Breaking News
Translate

Nigeria can stop importing petrol by 2021 — Asemota

Mr Osahon Asemota is the Managing Director of Mettle Energy and Gas. In this interview, the Edo State born business mogul speaks on the recent controversy over the supply of 10, 000 tons of petroleum products worth over $11million from TRAFIGORA, a leading world marketing company of petroleum product by his company.

Asemota

He used the opportunity to hail the opportunities being given to indigenous contractors in the country by the Federal Government, just as he declared that the introduction of modular refineries will boost the economy of the Niger Delta.

NNPC denies holding $3.5bn subsidy fund

Background

Our company is a leading petroleum trading and marketing company. We have behind us over 25 years’ cognate experience in the market. Our asset base is about $200million. We have tank farms in Cross River, Lagos and Delta states. We have a growing network of petrol stations in Benin, Calabar and Lagos. We have been involved in many crude oil contracts and trading businesses with the NNPC. We are very strong in this country, we are pure professionals.

You have been in the oil and gas industry for over 20 years. Why is it still difficult for the nation to refine petroleum products here?

The truth of the matter is that in this country, this sector is one that you must crawl before you run. We believe that things are turning out for the better especially now that the indigenous companies, such as Dangote, are trying to establish refineries here. With that coming into place I believe that, by 2021, we will stop importing fuel.

That is a huge encouragement to indigenous companies because the truth is that government cannot do it alone. If you observe, you will find out that former government owned companies like Unipetrol, AP and National Oil have been taken over by indigenous companies. Now we have progressed into building refineries and a lot of them are coming up like the Oriental Refinery in the South-East and the Midwestern Oil. The only thing I will tell government to do is to create that enabling environment because, sometimes, it is not easy to do business in Nigeria. The environment here is not conducive for business but we cannot run away from our country. We will stay here and help the country and that is why we cannot run away from our liabilities.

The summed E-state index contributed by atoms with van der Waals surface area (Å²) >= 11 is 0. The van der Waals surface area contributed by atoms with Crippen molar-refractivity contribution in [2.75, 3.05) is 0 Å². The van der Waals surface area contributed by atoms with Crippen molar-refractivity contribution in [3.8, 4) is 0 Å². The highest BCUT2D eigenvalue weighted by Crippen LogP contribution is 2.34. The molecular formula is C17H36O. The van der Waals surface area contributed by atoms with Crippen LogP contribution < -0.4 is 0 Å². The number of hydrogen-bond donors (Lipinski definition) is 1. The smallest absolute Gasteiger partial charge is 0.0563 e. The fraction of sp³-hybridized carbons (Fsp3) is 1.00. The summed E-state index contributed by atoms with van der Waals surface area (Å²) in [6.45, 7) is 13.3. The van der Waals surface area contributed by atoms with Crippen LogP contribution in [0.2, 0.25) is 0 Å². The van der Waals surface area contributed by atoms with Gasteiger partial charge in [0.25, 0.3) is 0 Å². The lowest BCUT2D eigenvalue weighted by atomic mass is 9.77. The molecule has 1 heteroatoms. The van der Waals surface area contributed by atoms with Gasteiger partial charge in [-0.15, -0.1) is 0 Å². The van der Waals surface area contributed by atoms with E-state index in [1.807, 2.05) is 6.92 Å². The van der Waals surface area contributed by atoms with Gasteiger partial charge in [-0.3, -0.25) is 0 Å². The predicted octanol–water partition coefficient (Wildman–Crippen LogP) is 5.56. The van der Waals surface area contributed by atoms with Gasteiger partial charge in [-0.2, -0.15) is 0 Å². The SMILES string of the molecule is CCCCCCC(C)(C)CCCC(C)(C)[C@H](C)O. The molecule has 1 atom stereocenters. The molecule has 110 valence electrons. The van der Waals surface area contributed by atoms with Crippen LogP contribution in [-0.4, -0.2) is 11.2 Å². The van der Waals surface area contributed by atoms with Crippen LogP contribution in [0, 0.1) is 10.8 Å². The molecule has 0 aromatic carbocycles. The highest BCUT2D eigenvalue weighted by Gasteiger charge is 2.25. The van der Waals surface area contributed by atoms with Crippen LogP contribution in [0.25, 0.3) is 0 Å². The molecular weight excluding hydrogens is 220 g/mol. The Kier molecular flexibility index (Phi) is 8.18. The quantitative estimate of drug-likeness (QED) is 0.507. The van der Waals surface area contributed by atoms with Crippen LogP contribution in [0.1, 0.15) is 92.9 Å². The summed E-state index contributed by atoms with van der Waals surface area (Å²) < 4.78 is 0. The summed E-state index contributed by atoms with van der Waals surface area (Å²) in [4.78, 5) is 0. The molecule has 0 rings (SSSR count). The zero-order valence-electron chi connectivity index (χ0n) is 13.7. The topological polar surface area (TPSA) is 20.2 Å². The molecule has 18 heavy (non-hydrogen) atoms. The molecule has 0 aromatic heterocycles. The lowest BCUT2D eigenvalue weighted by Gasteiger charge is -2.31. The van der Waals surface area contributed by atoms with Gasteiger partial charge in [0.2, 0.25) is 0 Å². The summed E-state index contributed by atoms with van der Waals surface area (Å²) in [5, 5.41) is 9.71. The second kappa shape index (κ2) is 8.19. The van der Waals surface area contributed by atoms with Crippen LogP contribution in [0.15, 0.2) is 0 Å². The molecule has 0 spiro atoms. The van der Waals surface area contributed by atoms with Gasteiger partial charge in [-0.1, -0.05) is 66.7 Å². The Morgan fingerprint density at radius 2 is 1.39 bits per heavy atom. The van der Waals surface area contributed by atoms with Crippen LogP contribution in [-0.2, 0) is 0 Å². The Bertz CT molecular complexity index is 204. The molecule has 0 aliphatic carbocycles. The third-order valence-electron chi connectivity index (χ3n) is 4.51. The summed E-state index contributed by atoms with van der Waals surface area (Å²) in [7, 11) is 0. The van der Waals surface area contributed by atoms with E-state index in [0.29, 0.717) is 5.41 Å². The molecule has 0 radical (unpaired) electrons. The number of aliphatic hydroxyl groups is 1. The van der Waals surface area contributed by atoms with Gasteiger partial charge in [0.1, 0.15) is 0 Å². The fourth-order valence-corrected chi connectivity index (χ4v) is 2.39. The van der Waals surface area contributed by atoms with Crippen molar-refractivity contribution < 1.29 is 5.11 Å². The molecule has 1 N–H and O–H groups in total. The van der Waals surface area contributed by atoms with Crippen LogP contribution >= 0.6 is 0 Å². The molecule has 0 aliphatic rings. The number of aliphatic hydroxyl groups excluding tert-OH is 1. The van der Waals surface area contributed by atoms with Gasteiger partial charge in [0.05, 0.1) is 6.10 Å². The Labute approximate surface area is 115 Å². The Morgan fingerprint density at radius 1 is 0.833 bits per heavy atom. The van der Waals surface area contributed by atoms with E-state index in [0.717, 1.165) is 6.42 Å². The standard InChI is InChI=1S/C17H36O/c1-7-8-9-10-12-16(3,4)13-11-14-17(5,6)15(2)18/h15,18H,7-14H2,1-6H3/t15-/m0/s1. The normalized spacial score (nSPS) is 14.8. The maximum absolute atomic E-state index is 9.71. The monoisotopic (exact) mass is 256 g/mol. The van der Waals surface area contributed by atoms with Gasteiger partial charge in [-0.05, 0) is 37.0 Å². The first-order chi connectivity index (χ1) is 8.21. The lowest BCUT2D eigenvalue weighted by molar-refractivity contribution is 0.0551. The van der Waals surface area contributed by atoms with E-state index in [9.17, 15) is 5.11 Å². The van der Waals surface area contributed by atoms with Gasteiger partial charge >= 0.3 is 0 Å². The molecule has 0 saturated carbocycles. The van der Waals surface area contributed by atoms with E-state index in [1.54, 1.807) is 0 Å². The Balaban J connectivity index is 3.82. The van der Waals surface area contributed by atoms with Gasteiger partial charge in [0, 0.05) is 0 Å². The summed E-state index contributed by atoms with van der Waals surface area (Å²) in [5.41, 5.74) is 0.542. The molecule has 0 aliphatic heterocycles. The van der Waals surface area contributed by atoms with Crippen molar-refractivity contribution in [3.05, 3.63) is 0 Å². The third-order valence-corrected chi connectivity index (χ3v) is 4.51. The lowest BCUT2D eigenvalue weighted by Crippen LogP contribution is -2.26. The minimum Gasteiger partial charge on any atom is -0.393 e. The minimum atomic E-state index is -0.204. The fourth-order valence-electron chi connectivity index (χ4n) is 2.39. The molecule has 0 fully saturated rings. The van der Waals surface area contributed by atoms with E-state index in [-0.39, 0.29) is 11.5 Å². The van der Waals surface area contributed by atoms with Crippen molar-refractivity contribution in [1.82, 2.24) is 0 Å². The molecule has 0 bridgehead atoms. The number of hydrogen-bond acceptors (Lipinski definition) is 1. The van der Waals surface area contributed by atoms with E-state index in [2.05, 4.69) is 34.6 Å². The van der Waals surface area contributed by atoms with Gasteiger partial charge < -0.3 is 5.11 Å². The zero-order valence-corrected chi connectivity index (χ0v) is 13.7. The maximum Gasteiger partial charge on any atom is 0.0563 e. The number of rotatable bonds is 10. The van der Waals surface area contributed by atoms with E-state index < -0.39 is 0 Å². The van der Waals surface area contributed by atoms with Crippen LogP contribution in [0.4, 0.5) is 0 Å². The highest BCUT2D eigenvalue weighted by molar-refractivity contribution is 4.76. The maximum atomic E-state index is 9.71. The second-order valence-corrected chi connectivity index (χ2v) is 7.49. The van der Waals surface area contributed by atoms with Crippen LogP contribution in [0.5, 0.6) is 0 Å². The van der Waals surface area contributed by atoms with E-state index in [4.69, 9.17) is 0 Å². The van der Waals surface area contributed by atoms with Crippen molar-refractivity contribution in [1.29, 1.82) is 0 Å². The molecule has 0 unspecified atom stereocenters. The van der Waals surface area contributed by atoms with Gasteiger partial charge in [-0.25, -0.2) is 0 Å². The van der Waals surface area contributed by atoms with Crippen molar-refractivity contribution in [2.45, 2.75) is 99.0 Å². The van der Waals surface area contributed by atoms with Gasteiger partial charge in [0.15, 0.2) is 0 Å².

Modular refineries

These refineries will bridge shortfalls. Now, we are beginning to see the exit of briefcase businessmen who just go to the NNPC and pick allocations because they are favoured by the government in power. We are looking at people now who can consciously make investments and watch them grow. That is what business is all about. So modular refinery is a good step to open up the Niger Delta to development and boost the economy.

Army hands over 680,000 adulterated diesel, kerosene to EFCC

What is the issue between your company and Trafigora following the alleged contaminated 10, 000 tons of petroleum products worth over $11million which you supplied to Exxon Mobil in 2008?

That matter is in court, so I will not want to comment on it yet because some persons want to be mischievous. I am going to file a libel suit against them and I believe the court will expose the liars.

Deregulation

There is a call for deregulation and there are signals to that effect. Government cannot continue to bear the huge burden of subsidies in the petroleum sector. Nigerians are well enlightened given the age of the Internet which makes the world a global village. So to mobilize and sensitize the public should begin now. We should direct the minds of the citizens towards global economic news which would make them fully aware and would inform the decisions. So it won’t be the responsibility of government alone, everyone is a stake holder in making this decision.

All rights reserved. This material and any other digital content on this platform may not be reproduced, published, broadcast, written or distributed in full or in part, without written permission from VANGUARD NEWS.

Disclaimer

Comments expressed here do not reflect the opinions of vanguard newspapers or any employee thereof.